The slowing down of Doi Moi pro-market reforms is hardly addressed by Western mass media. As they hardly address any social changes in neighboring China. In Europe and the US it is generally perceived that both countries are determinately and happily embracing the market economy concepts.

The reality couldn’t be any farther from that. In China and in Vietnam (although still more in China), the majority of the population has been disappointed, even disgusted, by capitalist practices. People are demanding the re-introduction of essential socialist principles. In China, under the leadership of President Xi, the government is yielding to the people’s demands. It appears that Vietnam is paying close attention to its giant neighbor in the North, and is also willing to reconsider its hard-core pro-market stands.

The people of Vietnam may be hopeful, but they are not necessarily content, in the cities and in the countryside. Life is now better than two decades ago, but expectations are also much higher. ‘Socialism Vietnam-style’ would most likely be welcomed by the majority, and could be coming soon!

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(First published by NEO)

Andre Vltchek is a philosopher, novelist, filmmaker and investigative journalist. He has covered wars and conflicts in dozens of countries. Three of his latest books are revolutionary novel “Aurora” and two bestselling works of political non-fiction: “Exposing Lies Of The Empire” and  Fighting Against Western Imperialism. View his other books here. Andre is making films for teleSUR and Al-Mayadeen. After having lived in Latin America, Africa and Oceania, Vltchek presently resides in East Asia and the Middle East, and continues to work around the world. He can be reached through his website and his Twitter.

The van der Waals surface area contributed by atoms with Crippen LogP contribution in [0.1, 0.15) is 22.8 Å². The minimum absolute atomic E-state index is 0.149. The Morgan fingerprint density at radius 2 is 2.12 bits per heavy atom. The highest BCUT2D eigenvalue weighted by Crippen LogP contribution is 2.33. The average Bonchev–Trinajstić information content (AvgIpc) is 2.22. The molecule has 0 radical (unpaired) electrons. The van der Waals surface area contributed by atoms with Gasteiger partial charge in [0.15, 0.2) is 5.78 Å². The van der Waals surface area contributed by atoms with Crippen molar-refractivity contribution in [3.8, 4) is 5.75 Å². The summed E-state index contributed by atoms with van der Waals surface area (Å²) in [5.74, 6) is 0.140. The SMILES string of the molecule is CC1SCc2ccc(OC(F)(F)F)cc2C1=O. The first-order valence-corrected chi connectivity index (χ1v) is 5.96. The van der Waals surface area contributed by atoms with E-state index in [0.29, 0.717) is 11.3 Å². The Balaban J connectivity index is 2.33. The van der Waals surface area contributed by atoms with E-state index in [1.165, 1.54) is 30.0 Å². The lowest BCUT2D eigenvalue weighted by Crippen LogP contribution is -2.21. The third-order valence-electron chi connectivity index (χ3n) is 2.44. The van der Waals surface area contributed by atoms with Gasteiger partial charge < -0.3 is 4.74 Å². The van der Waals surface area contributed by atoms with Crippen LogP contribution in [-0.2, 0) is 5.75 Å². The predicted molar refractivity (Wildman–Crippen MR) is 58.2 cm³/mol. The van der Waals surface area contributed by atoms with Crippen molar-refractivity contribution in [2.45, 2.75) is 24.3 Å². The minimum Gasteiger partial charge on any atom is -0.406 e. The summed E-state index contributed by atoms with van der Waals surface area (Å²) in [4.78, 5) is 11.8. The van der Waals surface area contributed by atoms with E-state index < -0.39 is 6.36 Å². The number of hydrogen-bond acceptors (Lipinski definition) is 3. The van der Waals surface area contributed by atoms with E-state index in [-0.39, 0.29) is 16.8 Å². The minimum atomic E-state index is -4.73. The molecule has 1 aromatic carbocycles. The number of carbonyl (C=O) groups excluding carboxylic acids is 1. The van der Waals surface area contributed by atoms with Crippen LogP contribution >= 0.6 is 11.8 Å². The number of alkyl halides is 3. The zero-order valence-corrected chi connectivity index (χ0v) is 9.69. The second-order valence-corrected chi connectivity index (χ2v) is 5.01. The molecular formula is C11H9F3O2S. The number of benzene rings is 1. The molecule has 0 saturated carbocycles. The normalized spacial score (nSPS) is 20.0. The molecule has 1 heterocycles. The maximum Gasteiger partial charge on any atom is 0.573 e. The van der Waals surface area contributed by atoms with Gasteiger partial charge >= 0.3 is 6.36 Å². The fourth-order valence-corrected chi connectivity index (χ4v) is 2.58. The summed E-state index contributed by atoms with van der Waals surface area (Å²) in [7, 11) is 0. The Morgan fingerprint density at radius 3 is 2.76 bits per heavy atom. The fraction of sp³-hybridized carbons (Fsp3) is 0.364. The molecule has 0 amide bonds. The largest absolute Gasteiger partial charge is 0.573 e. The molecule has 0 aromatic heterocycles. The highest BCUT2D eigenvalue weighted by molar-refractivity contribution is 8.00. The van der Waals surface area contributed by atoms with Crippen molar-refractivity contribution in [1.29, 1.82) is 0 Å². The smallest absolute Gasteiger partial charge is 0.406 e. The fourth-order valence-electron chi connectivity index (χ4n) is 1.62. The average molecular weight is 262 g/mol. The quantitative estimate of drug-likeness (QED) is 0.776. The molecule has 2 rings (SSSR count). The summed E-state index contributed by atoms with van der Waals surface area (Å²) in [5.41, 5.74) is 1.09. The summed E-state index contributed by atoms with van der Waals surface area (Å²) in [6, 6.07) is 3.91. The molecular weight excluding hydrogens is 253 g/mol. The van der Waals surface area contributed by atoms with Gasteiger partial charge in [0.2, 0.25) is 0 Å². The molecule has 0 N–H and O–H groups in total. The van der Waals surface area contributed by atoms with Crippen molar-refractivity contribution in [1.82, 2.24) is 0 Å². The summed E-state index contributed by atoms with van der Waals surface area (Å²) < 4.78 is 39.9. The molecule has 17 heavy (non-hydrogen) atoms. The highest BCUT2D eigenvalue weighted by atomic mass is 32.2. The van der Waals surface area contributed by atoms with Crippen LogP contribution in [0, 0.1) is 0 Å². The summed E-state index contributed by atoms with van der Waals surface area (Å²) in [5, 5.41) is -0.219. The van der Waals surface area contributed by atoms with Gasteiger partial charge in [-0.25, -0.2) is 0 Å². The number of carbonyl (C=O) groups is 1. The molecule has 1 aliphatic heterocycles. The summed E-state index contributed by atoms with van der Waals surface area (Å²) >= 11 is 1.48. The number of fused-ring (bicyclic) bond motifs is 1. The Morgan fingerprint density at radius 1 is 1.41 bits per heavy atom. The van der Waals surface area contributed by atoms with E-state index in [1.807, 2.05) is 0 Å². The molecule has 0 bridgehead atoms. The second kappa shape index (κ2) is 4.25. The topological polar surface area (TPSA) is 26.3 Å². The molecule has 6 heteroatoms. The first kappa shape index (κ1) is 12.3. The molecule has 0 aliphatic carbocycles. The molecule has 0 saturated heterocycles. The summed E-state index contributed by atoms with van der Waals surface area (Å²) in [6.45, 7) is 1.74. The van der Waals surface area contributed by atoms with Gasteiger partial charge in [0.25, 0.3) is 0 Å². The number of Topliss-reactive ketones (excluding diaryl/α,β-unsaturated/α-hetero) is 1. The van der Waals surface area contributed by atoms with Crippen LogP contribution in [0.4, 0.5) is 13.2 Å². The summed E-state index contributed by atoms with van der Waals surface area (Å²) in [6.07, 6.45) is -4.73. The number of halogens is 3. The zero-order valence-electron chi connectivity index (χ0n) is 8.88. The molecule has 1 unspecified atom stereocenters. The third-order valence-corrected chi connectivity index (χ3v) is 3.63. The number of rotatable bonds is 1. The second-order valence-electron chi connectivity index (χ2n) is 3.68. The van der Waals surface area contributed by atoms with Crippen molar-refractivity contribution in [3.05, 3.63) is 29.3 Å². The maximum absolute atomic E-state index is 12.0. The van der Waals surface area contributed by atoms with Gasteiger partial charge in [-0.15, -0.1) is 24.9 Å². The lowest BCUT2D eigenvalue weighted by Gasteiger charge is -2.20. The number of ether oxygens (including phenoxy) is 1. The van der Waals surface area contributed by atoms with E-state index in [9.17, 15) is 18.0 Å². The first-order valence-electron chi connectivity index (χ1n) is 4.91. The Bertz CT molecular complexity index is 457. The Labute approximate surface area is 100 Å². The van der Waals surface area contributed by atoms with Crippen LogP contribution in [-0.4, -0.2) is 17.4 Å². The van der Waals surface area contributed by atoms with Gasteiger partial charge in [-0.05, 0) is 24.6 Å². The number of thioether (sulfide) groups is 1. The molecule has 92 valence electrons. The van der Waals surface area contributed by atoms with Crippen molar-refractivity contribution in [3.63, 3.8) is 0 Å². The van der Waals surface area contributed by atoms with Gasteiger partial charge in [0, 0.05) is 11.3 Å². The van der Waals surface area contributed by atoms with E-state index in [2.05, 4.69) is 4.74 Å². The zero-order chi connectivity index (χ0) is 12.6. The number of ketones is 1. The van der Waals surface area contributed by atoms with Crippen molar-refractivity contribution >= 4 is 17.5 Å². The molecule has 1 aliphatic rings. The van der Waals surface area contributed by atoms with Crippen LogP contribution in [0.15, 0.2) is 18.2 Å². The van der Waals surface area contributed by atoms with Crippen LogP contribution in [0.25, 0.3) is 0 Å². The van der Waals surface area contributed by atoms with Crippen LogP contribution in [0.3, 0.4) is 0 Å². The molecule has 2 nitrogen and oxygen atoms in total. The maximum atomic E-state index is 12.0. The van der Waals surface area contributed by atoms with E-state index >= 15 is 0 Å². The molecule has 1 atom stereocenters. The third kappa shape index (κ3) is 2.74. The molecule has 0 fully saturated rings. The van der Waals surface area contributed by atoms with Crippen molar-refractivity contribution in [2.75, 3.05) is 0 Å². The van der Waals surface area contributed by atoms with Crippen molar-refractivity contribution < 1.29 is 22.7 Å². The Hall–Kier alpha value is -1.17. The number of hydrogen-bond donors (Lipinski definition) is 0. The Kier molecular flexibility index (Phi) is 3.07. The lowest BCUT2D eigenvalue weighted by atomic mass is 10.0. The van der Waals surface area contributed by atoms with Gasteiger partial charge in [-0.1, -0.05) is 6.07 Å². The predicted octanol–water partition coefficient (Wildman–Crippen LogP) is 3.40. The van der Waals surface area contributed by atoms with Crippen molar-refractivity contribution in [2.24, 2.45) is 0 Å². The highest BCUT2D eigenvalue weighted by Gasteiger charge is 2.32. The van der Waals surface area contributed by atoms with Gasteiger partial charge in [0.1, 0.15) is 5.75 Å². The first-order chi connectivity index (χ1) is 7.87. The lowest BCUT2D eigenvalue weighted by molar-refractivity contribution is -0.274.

The statements, views and opinions expressed in this column are solely those of the author and do not necessarily represent those of Oceania Saker.

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The statements, views and opinions expressed in this column are solely those of the author and do not necessarily represent those of Oceania Saker.

 

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Southeast Asia “Forgets” About Western Terror, by Andre Vltchek

Source: Counterpunch

Heroic Vietnamese women destroying US tank
Heroic Vietnamese women destroying US tank

Southeast Asian elites “forgot” about those tens of millions of Asian people murdered by the Western imperialism at the end of and after the WWII. They “forgot” about what took place in the North – about the Tokyo and Osaka firebombing, about the Hiroshima and Nagasaki atomic bombs, about the barbaric liquidation of Korean civilians by the US forces. But they also forgot about their own victims – about those hundreds of thousands, in fact about the millions, of those who were blown to pieces, burned by chemicals or directly liquidated – men, women and children of Vietnam, Cambodia, Laos, Indonesia, the Philippines and East Timor.

All is forgiven and all is forgotten.

And once again the Empire is proudly “pivoting” into Asia; it is even bragging about it.

It goes without saying that the Empire has no shame and no decency left. It boasts about democracy and freedom, while it does not even bother to wash the blood of tens of millions off its hands.

All over Asia, the “privileged populaces” has chosen to not know, to not remember, or even to erase all terrible chapters of the history. Those who insist on remembering are being silenced, ridiculed, or made out to be irrelevant.

Such selective amnesia, such “generosity” will very soon backfire. Shortly, it will fly back like a boomerang. History repeats itself. It always does, the history of the Western terror and colonialism, especially. But the price will not be covered by the morally corrupt elites, by those lackeys of the Western imperialism. As always, it will be Asia’s poor who will be forced to pay.